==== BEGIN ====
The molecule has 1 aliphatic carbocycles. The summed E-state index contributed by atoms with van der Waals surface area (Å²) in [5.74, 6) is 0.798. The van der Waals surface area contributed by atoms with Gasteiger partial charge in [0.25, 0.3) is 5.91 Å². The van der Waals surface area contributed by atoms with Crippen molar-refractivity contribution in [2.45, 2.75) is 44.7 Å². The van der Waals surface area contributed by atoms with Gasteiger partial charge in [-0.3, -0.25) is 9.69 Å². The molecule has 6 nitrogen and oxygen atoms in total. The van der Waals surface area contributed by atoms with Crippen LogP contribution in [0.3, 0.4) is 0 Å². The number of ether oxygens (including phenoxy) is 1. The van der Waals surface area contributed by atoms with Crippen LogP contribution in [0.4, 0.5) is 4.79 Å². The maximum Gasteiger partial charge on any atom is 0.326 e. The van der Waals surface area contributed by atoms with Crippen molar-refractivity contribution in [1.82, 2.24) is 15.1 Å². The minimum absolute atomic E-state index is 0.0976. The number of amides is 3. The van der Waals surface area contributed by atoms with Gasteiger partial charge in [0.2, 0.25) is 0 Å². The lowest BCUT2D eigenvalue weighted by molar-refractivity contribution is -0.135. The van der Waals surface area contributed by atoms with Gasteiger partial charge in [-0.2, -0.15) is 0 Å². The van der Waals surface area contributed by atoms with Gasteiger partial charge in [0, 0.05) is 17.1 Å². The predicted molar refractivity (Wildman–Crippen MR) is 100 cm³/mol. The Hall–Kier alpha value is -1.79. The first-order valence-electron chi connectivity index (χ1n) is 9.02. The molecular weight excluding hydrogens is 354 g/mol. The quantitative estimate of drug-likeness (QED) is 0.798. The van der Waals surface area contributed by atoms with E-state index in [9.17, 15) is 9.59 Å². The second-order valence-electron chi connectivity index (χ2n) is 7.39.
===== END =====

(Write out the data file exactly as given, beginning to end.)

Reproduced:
The molecule has 1 aliphatic carbocycles. The summed E-state index contributed by atoms with van der Waals surface area (Å²) in [5.74, 6) is 0.798. The van der Waals surface area contributed by atoms with Gasteiger partial charge in [0.25, 0.3) is 5.91 Å². The van der Waals surface area contributed by atoms with Crippen molar-refractivity contribution in [2.45, 2.75) is 44.7 Å². The van der Waals surface area contributed by atoms with Gasteiger partial charge in [-0.3, -0.25) is 9.69 Å². The molecule has 6 nitrogen and oxygen atoms in total. The van der Waals surface area contributed by atoms with Crippen LogP contribution in [0.3, 0.4) is 0 Å². The number of ether oxygens (including phenoxy) is 1. The van der Waals surface area contributed by atoms with Crippen LogP contribution in [0.4, 0.5) is 4.79 Å². The maximum Gasteiger partial charge on any atom is 0.326 e. The van der Waals surface area contributed by atoms with Crippen molar-refractivity contribution in [1.82, 2.24) is 15.1 Å². The minimum absolute atomic E-state index is 0.0976. The number of amides is 3. The van der Waals surface area contributed by atoms with Gasteiger partial charge in [0.2, 0.25) is 0 Å². The lowest BCUT2D eigenvalue weighted by molar-refractivity contribution is -0.135. The van der Waals surface area contributed by atoms with Gasteiger partial charge in [-0.2, -0.15) is 0 Å². The van der Waals surface area contributed by atoms with Gasteiger partial charge in [0, 0.05) is 17.1 Å². The predicted molar refractivity (Wildman–Crippen MR) is 100 cm³/mol. The Hall–Kier alpha value is -1.79. The first-order valence-electron chi connectivity index (χ1n) is 9.02. The molecular weight excluding hydrogens is 354 g/mol. The quantitative estimate of drug-likeness (QED) is 0.798. The van der Waals surface area contributed by atoms with E-state index in [9.17, 15) is 9.59 Å². The second-order valence-electron chi connectivity index (χ2n) is 7.39.